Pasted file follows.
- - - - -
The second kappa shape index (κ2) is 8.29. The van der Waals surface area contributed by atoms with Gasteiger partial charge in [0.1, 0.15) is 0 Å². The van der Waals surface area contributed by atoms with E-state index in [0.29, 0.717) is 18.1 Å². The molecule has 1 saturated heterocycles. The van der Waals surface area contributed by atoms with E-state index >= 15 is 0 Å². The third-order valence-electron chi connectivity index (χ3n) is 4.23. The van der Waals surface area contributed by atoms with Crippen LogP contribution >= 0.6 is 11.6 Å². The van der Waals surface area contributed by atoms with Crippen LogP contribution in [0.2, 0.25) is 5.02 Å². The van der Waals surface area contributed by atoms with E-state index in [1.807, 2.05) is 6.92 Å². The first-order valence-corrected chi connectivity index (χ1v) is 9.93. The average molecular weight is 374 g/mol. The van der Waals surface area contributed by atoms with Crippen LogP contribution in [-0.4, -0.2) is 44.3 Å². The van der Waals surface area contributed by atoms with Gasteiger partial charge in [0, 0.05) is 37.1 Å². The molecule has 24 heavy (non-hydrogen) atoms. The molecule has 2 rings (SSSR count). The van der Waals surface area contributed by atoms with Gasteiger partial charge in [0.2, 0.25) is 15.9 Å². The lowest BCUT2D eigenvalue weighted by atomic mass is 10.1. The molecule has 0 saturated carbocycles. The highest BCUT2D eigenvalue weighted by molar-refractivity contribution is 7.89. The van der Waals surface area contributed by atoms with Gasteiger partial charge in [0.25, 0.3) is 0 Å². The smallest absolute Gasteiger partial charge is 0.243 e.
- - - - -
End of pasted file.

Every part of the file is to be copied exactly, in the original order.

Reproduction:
The second kappa shape index (κ2) is 8.29. The van der Waals surface area contributed by atoms with Gasteiger partial charge in [0.1, 0.15) is 0 Å². The van der Waals surface area contributed by atoms with E-state index in [0.29, 0.717) is 18.1 Å². The molecule has 1 saturated heterocycles. The van der Waals surface area contributed by atoms with E-state index >= 15 is 0 Å². The third-order valence-electron chi connectivity index (χ3n) is 4.23. The van der Waals surface area contributed by atoms with Crippen LogP contribution >= 0.6 is 11.6 Å². The van der Waals surface area contributed by atoms with Crippen LogP contribution in [0.2, 0.25) is 5.02 Å². The van der Waals surface area contributed by atoms with E-state index in [1.807, 2.05) is 6.92 Å². The first-order valence-corrected chi connectivity index (χ1v) is 9.93. The average molecular weight is 374 g/mol. The van der Waals surface area contributed by atoms with Crippen LogP contribution in [-0.4, -0.2) is 44.3 Å². The van der Waals surface area contributed by atoms with Gasteiger partial charge in [0, 0.05) is 37.1 Å². The molecule has 24 heavy (non-hydrogen) atoms. The molecule has 2 rings (SSSR count). The van der Waals surface area contributed by atoms with Gasteiger partial charge in [0.2, 0.25) is 15.9 Å². The lowest BCUT2D eigenvalue weighted by atomic mass is 10.1. The molecule has 0 saturated carbocycles. The highest BCUT2D eigenvalue weighted by molar-refractivity contribution is 7.89. The van der Waals surface area contributed by atoms with Gasteiger partial charge in [0.25, 0.3) is 0 Å². The smallest absolute Gasteiger partial charge is 0.243 e.